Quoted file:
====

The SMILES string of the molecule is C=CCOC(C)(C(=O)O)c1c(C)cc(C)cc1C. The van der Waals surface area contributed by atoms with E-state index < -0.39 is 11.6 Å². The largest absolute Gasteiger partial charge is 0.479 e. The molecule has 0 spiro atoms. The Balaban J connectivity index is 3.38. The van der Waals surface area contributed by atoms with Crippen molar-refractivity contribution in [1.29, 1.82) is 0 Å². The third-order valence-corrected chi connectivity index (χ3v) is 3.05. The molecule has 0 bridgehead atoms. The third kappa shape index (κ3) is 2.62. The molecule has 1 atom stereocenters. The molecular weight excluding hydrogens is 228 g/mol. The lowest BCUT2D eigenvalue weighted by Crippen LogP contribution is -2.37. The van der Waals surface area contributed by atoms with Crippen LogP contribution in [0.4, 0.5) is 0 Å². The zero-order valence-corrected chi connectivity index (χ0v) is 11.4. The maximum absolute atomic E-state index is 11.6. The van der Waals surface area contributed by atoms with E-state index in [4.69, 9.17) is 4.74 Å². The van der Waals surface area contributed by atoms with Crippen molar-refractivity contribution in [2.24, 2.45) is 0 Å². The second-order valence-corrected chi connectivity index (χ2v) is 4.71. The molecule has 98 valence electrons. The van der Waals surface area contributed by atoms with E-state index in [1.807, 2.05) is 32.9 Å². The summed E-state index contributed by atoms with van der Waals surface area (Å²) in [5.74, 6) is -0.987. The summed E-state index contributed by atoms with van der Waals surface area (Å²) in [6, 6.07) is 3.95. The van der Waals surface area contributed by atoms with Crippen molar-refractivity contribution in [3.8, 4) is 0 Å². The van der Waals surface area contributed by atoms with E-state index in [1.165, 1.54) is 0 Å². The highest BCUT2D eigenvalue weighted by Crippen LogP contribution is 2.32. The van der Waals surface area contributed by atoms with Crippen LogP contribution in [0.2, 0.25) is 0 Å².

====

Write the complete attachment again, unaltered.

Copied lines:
The SMILES string of the molecule is C=CCOC(C)(C(=O)O)c1c(C)cc(C)cc1C. The van der Waals surface area contributed by atoms with E-state index < -0.39 is 11.6 Å². The largest absolute Gasteiger partial charge is 0.479 e. The molecule has 0 spiro atoms. The Balaban J connectivity index is 3.38. The van der Waals surface area contributed by atoms with Crippen molar-refractivity contribution in [1.29, 1.82) is 0 Å². The third-order valence-corrected chi connectivity index (χ3v) is 3.05. The molecule has 0 bridgehead atoms. The third kappa shape index (κ3) is 2.62. The molecule has 1 atom stereocenters. The molecular weight excluding hydrogens is 228 g/mol. The lowest BCUT2D eigenvalue weighted by Crippen LogP contribution is -2.37. The van der Waals surface area contributed by atoms with Crippen LogP contribution in [0.4, 0.5) is 0 Å². The zero-order valence-corrected chi connectivity index (χ0v) is 11.4. The maximum absolute atomic E-state index is 11.6. The van der Waals surface area contributed by atoms with E-state index in [4.69, 9.17) is 4.74 Å². The van der Waals surface area contributed by atoms with Crippen molar-refractivity contribution in [2.24, 2.45) is 0 Å². The second-order valence-corrected chi connectivity index (χ2v) is 4.71. The molecule has 98 valence electrons. The van der Waals surface area contributed by atoms with E-state index in [1.807, 2.05) is 32.9 Å². The summed E-state index contributed by atoms with van der Waals surface area (Å²) in [5.74, 6) is -0.987. The summed E-state index contributed by atoms with van der Waals surface area (Å²) in [6, 6.07) is 3.95. The van der Waals surface area contributed by atoms with Crippen molar-refractivity contribution in [3.8, 4) is 0 Å². The van der Waals surface area contributed by atoms with E-state index in [1.165, 1.54) is 0 Å². The highest BCUT2D eigenvalue weighted by Crippen LogP contribution is 2.32. The van der Waals surface area contributed by atoms with Crippen LogP contribution in [0.2, 0.25) is 0 Å².